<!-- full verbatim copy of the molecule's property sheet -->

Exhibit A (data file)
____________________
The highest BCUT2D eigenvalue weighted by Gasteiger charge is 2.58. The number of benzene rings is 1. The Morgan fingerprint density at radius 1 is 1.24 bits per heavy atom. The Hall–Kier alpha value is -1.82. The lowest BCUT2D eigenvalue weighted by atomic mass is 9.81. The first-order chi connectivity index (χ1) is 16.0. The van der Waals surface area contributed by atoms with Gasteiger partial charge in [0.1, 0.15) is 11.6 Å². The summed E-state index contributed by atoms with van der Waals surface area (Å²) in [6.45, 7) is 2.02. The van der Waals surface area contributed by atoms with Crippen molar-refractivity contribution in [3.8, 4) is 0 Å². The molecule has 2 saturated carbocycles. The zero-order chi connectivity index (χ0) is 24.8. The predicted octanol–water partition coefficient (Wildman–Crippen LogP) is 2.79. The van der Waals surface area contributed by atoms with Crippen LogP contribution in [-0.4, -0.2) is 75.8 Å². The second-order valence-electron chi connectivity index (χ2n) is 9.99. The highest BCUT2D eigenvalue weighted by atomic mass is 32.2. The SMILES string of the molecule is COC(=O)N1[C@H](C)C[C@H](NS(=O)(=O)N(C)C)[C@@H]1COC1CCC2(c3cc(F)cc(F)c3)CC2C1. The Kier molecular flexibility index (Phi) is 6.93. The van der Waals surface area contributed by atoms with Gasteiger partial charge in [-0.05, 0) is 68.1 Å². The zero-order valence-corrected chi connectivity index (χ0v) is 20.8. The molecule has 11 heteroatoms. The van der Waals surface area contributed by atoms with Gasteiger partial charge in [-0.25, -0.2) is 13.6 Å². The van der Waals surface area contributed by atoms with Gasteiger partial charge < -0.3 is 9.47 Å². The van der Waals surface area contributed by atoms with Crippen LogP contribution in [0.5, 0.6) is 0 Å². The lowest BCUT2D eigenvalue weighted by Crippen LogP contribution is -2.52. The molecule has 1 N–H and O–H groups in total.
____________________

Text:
The highest BCUT2D eigenvalue weighted by Gasteiger charge is 2.58. The number of benzene rings is 1. The Morgan fingerprint density at radius 1 is 1.24 bits per heavy atom. The Hall–Kier alpha value is -1.82. The lowest BCUT2D eigenvalue weighted by atomic mass is 9.81. The first-order chi connectivity index (χ1) is 16.0. The van der Waals surface area contributed by atoms with Gasteiger partial charge in [0.1, 0.15) is 11.6 Å². The summed E-state index contributed by atoms with van der Waals surface area (Å²) in [6.45, 7) is 2.02. The van der Waals surface area contributed by atoms with Crippen molar-refractivity contribution in [3.8, 4) is 0 Å². The molecule has 2 saturated carbocycles. The zero-order chi connectivity index (χ0) is 24.8. The predicted octanol–water partition coefficient (Wildman–Crippen LogP) is 2.79. The van der Waals surface area contributed by atoms with Crippen LogP contribution in [-0.4, -0.2) is 75.8 Å². The second-order valence-electron chi connectivity index (χ2n) is 9.99. The highest BCUT2D eigenvalue weighted by atomic mass is 32.2. The SMILES string of the molecule is COC(=O)N1[C@H](C)C[C@H](NS(=O)(=O)N(C)C)[C@@H]1COC1CCC2(c3cc(F)cc(F)c3)CC2C1. The Kier molecular flexibility index (Phi) is 6.93. The van der Waals surface area contributed by atoms with Gasteiger partial charge in [-0.05, 0) is 68.1 Å². The zero-order valence-corrected chi connectivity index (χ0v) is 20.8. The molecule has 11 heteroatoms. The van der Waals surface area contributed by atoms with Gasteiger partial charge in [-0.25, -0.2) is 13.6 Å². The van der Waals surface area contributed by atoms with Gasteiger partial charge < -0.3 is 9.47 Å². The van der Waals surface area contributed by atoms with Crippen LogP contribution in [0.5, 0.6) is 0 Å². The lowest BCUT2D eigenvalue weighted by Crippen LogP contribution is -2.52. The molecule has 1 N–H and O–H groups in total.